This week, April 11-17th, is Tick Bite Prevention Week. It sounds like it should have a lot more attention than it does, but maybe that’s due to the upcoming royal wedding taking the shine off it, or maybe its just people don’t like to think about being bitten by Ticks.
Despite the lack of attention it’s getting from elsewhere, both ourselves and CampingNinja care enough about our readers/users to give this some real attention, just as we have previously on this blog talking about Prevention of Midge Bites.
With spring now upon us, the sun is shining and a few warmer days behind us, the walkers and campers amongst us are excited once again at rambling across hill and through valley in search of that perfect walk. However, this time of year is also the time of year when Ticks are on their way to becoming most active and this means you are more likely to be bitten by them. In order to understand exactly why being bitten by a Tick can be more annoying than a midge bite this post will explain a little about ticks, what the bite can do and how you can protect yourselves and your pets from being bitten.
What is a Tick?
Ticks are tiny parasites from a group called ectoparasites [wiki], which means they live externally on a host (mammals only) feeding from it’s blood. Ticks do not have wings and cannot jump, they move around by walking either on the floor or from plant to plant, they are also commonly moved via transportation on a host (eg a squirrel). As a host moves close to a tick it will either drop onto the “victim” or will latch on as they brush by using special hooks on their legs.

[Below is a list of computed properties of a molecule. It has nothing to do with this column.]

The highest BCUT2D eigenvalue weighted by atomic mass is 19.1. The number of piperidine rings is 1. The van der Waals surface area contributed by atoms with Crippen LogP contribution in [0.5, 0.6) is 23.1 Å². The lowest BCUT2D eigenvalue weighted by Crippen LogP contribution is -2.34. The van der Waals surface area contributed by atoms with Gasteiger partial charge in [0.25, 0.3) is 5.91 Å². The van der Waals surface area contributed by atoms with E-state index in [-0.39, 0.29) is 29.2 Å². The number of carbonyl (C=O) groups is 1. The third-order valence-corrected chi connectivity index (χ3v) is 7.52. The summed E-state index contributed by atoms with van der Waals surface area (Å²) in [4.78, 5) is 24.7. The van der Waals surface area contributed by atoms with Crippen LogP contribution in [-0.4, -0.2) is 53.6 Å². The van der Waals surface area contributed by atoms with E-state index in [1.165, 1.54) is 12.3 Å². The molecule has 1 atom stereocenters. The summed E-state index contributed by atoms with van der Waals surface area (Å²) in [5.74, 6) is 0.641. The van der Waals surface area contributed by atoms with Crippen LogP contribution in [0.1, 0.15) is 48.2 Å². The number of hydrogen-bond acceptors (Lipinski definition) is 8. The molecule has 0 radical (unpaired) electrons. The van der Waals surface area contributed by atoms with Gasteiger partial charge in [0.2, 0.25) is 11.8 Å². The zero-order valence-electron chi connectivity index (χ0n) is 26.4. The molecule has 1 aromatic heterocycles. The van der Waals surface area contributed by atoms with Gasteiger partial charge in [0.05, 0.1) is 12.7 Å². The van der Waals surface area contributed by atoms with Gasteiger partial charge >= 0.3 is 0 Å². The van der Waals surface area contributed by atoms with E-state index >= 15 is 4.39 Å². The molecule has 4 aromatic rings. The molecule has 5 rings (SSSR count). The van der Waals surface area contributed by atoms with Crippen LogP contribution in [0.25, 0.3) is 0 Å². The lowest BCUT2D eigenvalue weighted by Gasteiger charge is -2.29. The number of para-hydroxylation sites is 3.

Despite common belief a Tick is actually tiny. Most people think of them as being pretty big, but that is usually because they have seen one on an animal full of blood and bloated, in reality they are just a few millimetres in size when not fed. Also as with most animals depending on the type and age of the Tick it can be larger or smaller … but they are still very small.
In the UK and Ireland, there are over 20 species of tick. Some have hard bodies (with a hard plate on their backs) and some have soft, leathery bodies. Because of these differences, the two families of tick are called hard ticks and soft ticks. There are many species of ticks in each of these families. It is usually a species of hard tick that is found on pets or people, although some types of soft ticks will bite them too.
What are the Risks of a Tick bite?
With more and more houses being built in more rural areas, winters getting warmer (according to the scientists, though I didn’t feel it this year) and the UK population being encouraged to do more and more outdoors exercise, such as walking, ticks bites are becoming much more common place than ever before. But unlike midge bites which don’t generally cause illness to the victim, Ticks carry a substantial number of bacterial, viral, rickettsial and protozoal diseases.